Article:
Pawlenty’s troubles

In this week alone, Rep. Michele Bachmann (R-Minn.) has pulled to the front of the GOP presidential field and is now not only favored to win the Ames Straw Poll in August and the caucuses in January, but is gaining in New Hampshire as well. Sarah Palin continued flirting by flying into Iowa for a movie about — who else? — herself, and was met with the usual adoring throngs in addition to the media scrum scraping for hints she might still decide on an actual presidential campaign, instead of the virtual one she has patented on a bus tour, book tours and Twitter. 

Meanwhile, former Minnesota Gov. Tim Pawlenty (R) gave a major foreign-policy address on Tuesday, blasting President Obama for being “timid, slow and too often without a clear understanding of our interests” while warning isolationist Republicans, “America already has one political party devoted to decline, retrenchment and withdrawal. It does not need a second one.” 

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Before another Minnesotan with a much slimmer record took his place behind front-runner Mitt Romney, Pawlenty was a heavy hitter establishment pick, vying to be the anti-Romney. Suddenly Bachmann, a third-term congresswoman, owns that space. He started running more than a year ago, saying all the right things in all the right places to all of the right wing. Forget Romney, Palin or the others with their wobbly two- or one-half-legged stools. Pawlenty focused intently on the three kinds of GOP voters critical to the primary coalition, from defense hawks to evangelicals to fiscal conservatives. Yet after working Iowa harder than any other GOP candidate for months now, Pawlenty registered at a dreadful 6 percent in a Des Moines Register poll this past weekend while Bachmann earned nearly four times as much support (22 percent). Other second-tier candidates including Rep. Ron Paul (R-Texas) and Herman Cain fared better as well. Most painful was former House Speaker Newt Gingrich (R-Ga.) beating Pawlenty with 7 percent, considering that Gingrich’s decimated campaign is nothing more than an amusement.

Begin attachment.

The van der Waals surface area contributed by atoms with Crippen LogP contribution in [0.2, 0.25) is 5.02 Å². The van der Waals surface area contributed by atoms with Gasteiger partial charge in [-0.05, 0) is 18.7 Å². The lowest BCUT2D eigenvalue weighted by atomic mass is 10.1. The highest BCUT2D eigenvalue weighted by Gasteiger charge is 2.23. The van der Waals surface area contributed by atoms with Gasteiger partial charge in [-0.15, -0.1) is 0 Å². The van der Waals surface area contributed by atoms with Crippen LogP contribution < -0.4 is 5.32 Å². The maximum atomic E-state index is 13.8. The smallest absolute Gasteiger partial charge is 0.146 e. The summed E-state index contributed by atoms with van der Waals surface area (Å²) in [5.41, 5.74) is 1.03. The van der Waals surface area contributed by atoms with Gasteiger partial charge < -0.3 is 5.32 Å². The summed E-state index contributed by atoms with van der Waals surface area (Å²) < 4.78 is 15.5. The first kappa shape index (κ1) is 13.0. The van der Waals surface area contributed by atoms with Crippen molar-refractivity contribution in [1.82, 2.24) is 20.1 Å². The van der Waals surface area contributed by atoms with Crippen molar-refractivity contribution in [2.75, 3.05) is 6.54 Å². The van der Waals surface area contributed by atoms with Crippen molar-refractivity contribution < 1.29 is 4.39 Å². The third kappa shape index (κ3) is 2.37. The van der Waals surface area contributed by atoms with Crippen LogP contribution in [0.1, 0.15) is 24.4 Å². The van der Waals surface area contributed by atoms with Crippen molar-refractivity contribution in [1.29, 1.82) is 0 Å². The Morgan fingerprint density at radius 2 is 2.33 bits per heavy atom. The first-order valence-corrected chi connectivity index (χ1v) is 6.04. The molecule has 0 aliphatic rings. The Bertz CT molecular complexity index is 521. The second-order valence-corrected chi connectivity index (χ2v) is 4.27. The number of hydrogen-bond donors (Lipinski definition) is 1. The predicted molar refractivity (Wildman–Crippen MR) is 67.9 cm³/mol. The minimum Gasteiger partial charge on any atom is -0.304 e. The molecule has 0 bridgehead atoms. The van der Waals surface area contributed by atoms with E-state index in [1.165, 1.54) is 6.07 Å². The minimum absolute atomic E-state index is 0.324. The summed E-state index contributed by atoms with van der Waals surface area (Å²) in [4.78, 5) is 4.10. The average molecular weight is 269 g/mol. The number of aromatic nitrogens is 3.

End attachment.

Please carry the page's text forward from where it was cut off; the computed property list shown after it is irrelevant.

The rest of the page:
Polls aren’t the only problem. Pawlenty’s key staff are reportedly working for free or next to nothing as the campaign prepares for quarterly fundraising reports that will likely put Romney ahead in the cash chase, with Bachmann just behind him. Pawlenty’s numbers, some expect, could send his backers into a panic.

The two-term governor’s supporters haven’t known quite what to make of his defining moment at the June 13 debate in New Hampshire when he changed his mind about executing an attack on Romney he had set up the day before. Declining to blame Romney for “ObamneyCare,” after coining the phrase himself to equate Romney’s Massachusetts healthcare reform law with the president’s, was bad enough. But Pawlenty continues to publicly lament his mistake, now charging that Romney was a “co-conspirator” in ObamaCare. Seemingly unaware of how each new battle cry further weakens him, Pawlenty even coined a new name for the merged healthcare reform laws. Now sounding more like a seventh-grader running for the student body than a presidential candidate, Pawlenty declared last week: “Rest assured, I won’t miss another chance to attack RomneyCare.”

It truly matters little whether Pawlenty’s troubles amounted to disagreements among staff and advisers or resulted from his own internal conflicts. He has exposed his naiveté and, worse, his lack of fire for the fight. For any Republican donors or voters searching still for the best choice to beat Romney, Pawlenty has earned a huge question mark. 

Many Republicans now wonder if Pawlenty is, as he described Obama, “timid, slow and too often without a clear understanding of our interests.”

Stoddard is an associate editor of The Hill.